Efficient mind reading with the Stroop semantic priming test-Schmettow
Mind reading refers to getting a grasp on what someone is currently thinking off, without the person noticing.
Opposed to some common belief, psychologists are well able to read people’s minds. The key to mind reading is to use so-called implicit techniques (Robinson & Neighbors, 2005), in contrast to the prevalent self-reports. The variety of implicit methods falls into two classes. In free association tasks (e.g., Schmettow & Keil, 2013), the response is free form (such as telling a brief story after viewing a picture), which is then interpreted by the researcher using some detailed scoring rules. In experimental tasks, differences in response times or other behavioral measures are used to infer the direction of thought.
This assignment is about using the well-known Stroop task. Participants first view a picture, followed by a word that is written in color. The participant is asked to respond to the color as quick as possible. When the participant has a strong association between picture and word, this leads to a distraction from the color naming task and can be measured as a delay in response time. By using words out of several categories, one can determine the broad direction of thought, the participant experienced.
To give an example: Supposed, you want to find out whether someone knows the fairytale of “Red Riding Hood”. You would prepare a set of pictures that cover the themes of the fairytale, for example showing and old lady, a wolf or a basket with food. Another set of pictures is neutral and serves as a control condition. In the same way you would create a two sets of target words. During the experiment you would present picture-word pairs. When the \response time for pairs that are both associated to the fairytale (e.g., picture of a wolf, followed by the word grandma) are delayed, you would conclude that the person knows the fairytale. For real applications see Schmettow, Noordzij, & Mundt (2013) and Sparrow, Liu, & Wegner (2011).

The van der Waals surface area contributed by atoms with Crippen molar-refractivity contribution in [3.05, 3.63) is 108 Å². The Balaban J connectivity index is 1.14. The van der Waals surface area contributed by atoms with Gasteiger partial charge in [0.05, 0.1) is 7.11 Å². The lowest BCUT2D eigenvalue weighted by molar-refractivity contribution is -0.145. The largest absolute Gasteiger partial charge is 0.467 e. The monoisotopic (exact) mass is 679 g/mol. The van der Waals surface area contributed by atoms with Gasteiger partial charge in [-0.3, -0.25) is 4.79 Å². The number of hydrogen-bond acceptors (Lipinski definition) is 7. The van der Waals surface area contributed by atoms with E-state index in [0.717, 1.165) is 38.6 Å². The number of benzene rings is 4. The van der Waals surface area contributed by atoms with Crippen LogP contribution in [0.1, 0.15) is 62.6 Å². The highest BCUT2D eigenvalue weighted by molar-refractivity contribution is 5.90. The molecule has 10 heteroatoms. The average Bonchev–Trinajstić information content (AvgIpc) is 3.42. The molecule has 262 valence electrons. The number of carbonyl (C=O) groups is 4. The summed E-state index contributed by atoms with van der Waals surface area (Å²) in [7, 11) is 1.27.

Importantly, the effect that causes the delay is different from the Stroop effect, as there is no specific interference due to conflict between target word and ink color. Rather is it a general distraction from the task (Mitterer, La Heij, & Van der Heijden, 2003).
Possible research question
Validating the Stroop semantic priming task
The SSPT has been used in a small number of studies so far and seems to produce usable results. However, no rigorous validation has been undertaken, yet. An experiment for validation could be done as follows: participants are tested on picture-word pairs, where pairs have an association, given the participant has a certain knowledge or background. For example, the participants knows or doesn’t know a certain fairytale, has seen a movie, read a novel, has a certain cultural background.
After the SSPT, an interview (or questionnaire) assesses whether the participant has the background that induces the association.
Replicating (Sparrow et al., 2011)
(Sparrow et al., 2011) used the SSPT to examine whether the WWW has changed the way we think about “knowledge problem”. They found that participants, when confronted with a trivia question (e.g., name a national flag that has three colors) show delayed response times on words that are related to computers and the WWW. This sounds intriguing, but in times of replicability crisis (Open Science Collaboration, 2015), skepticism is in order. In an experiment you will replicate the study, perhaps with some improvements on the experimental design.